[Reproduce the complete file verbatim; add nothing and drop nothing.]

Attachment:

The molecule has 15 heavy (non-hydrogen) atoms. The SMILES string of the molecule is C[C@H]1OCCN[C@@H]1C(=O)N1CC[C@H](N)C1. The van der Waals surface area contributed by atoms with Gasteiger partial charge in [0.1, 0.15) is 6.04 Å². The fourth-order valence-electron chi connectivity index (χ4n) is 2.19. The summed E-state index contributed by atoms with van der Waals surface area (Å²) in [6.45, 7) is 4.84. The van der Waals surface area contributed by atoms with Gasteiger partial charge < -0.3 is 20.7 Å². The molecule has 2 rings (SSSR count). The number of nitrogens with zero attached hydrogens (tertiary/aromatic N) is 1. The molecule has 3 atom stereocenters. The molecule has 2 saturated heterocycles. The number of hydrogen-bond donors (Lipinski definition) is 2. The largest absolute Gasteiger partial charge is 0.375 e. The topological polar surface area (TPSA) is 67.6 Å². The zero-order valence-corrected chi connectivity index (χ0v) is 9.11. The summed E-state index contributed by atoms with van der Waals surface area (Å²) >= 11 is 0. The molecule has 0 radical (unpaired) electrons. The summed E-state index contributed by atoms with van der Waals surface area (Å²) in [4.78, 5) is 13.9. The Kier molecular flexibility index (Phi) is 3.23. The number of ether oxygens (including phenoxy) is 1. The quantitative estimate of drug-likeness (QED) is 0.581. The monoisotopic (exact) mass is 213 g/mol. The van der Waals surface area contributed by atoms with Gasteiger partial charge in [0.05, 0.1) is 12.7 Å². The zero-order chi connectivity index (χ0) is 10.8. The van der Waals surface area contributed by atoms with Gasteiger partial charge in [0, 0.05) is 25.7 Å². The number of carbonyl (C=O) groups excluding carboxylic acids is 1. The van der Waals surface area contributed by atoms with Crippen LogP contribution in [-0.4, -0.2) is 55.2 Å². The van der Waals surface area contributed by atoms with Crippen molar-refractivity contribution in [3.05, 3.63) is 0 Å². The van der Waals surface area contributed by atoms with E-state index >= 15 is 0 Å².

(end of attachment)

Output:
The molecule has 15 heavy (non-hydrogen) atoms. The SMILES string of the molecule is C[C@H]1OCCN[C@@H]1C(=O)N1CC[C@H](N)C1. The van der Waals surface area contributed by atoms with Gasteiger partial charge in [0.1, 0.15) is 6.04 Å². The fourth-order valence-electron chi connectivity index (χ4n) is 2.19. The summed E-state index contributed by atoms with van der Waals surface area (Å²) in [6.45, 7) is 4.84. The van der Waals surface area contributed by atoms with Gasteiger partial charge < -0.3 is 20.7 Å². The molecule has 2 rings (SSSR count). The number of nitrogens with zero attached hydrogens (tertiary/aromatic N) is 1. The molecule has 3 atom stereocenters. The molecule has 2 saturated heterocycles. The number of hydrogen-bond donors (Lipinski definition) is 2. The largest absolute Gasteiger partial charge is 0.375 e. The topological polar surface area (TPSA) is 67.6 Å². The zero-order valence-corrected chi connectivity index (χ0v) is 9.11. The summed E-state index contributed by atoms with van der Waals surface area (Å²) >= 11 is 0. The molecule has 0 radical (unpaired) electrons. The summed E-state index contributed by atoms with van der Waals surface area (Å²) in [4.78, 5) is 13.9. The Kier molecular flexibility index (Phi) is 3.23. The number of ether oxygens (including phenoxy) is 1. The quantitative estimate of drug-likeness (QED) is 0.581. The monoisotopic (exact) mass is 213 g/mol. The van der Waals surface area contributed by atoms with Gasteiger partial charge in [0.05, 0.1) is 12.7 Å². The zero-order chi connectivity index (χ0) is 10.8. The van der Waals surface area contributed by atoms with Gasteiger partial charge in [0, 0.05) is 25.7 Å². The number of carbonyl (C=O) groups excluding carboxylic acids is 1. The van der Waals surface area contributed by atoms with Crippen LogP contribution in [-0.4, -0.2) is 55.2 Å². The van der Waals surface area contributed by atoms with Crippen molar-refractivity contribution in [3.05, 3.63) is 0 Å². The van der Waals surface area contributed by atoms with E-state index >= 15 is 0 Å².